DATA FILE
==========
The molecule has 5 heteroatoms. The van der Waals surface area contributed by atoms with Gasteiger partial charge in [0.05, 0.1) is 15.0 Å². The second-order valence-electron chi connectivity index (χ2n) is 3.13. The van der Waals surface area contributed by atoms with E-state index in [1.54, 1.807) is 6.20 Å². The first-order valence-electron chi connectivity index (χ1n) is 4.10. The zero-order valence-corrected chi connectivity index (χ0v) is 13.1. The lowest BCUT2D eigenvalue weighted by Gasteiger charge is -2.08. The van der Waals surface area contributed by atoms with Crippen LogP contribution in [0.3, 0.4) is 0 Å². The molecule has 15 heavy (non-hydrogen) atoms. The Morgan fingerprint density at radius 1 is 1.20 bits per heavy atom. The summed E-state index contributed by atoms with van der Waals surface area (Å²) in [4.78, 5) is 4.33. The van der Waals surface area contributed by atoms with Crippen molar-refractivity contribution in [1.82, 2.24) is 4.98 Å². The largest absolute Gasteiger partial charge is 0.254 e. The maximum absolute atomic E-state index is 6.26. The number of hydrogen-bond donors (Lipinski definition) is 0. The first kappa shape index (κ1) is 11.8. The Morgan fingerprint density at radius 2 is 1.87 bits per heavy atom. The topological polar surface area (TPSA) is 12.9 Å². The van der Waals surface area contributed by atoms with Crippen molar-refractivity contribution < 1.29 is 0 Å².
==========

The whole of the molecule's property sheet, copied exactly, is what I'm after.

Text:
The molecule has 5 heteroatoms. The van der Waals surface area contributed by atoms with Gasteiger partial charge in [0.05, 0.1) is 15.0 Å². The second-order valence-electron chi connectivity index (χ2n) is 3.13. The van der Waals surface area contributed by atoms with E-state index in [1.54, 1.807) is 6.20 Å². The first-order valence-electron chi connectivity index (χ1n) is 4.10. The zero-order valence-corrected chi connectivity index (χ0v) is 13.1. The lowest BCUT2D eigenvalue weighted by Gasteiger charge is -2.08. The van der Waals surface area contributed by atoms with Crippen LogP contribution in [0.3, 0.4) is 0 Å². The molecule has 15 heavy (non-hydrogen) atoms. The Morgan fingerprint density at radius 1 is 1.20 bits per heavy atom. The summed E-state index contributed by atoms with van der Waals surface area (Å²) in [4.78, 5) is 4.33. The van der Waals surface area contributed by atoms with Crippen molar-refractivity contribution in [1.82, 2.24) is 4.98 Å². The largest absolute Gasteiger partial charge is 0.254 e. The maximum absolute atomic E-state index is 6.26. The number of hydrogen-bond donors (Lipinski definition) is 0. The first kappa shape index (κ1) is 11.8. The Morgan fingerprint density at radius 2 is 1.87 bits per heavy atom. The topological polar surface area (TPSA) is 12.9 Å². The van der Waals surface area contributed by atoms with Crippen molar-refractivity contribution < 1.29 is 0 Å².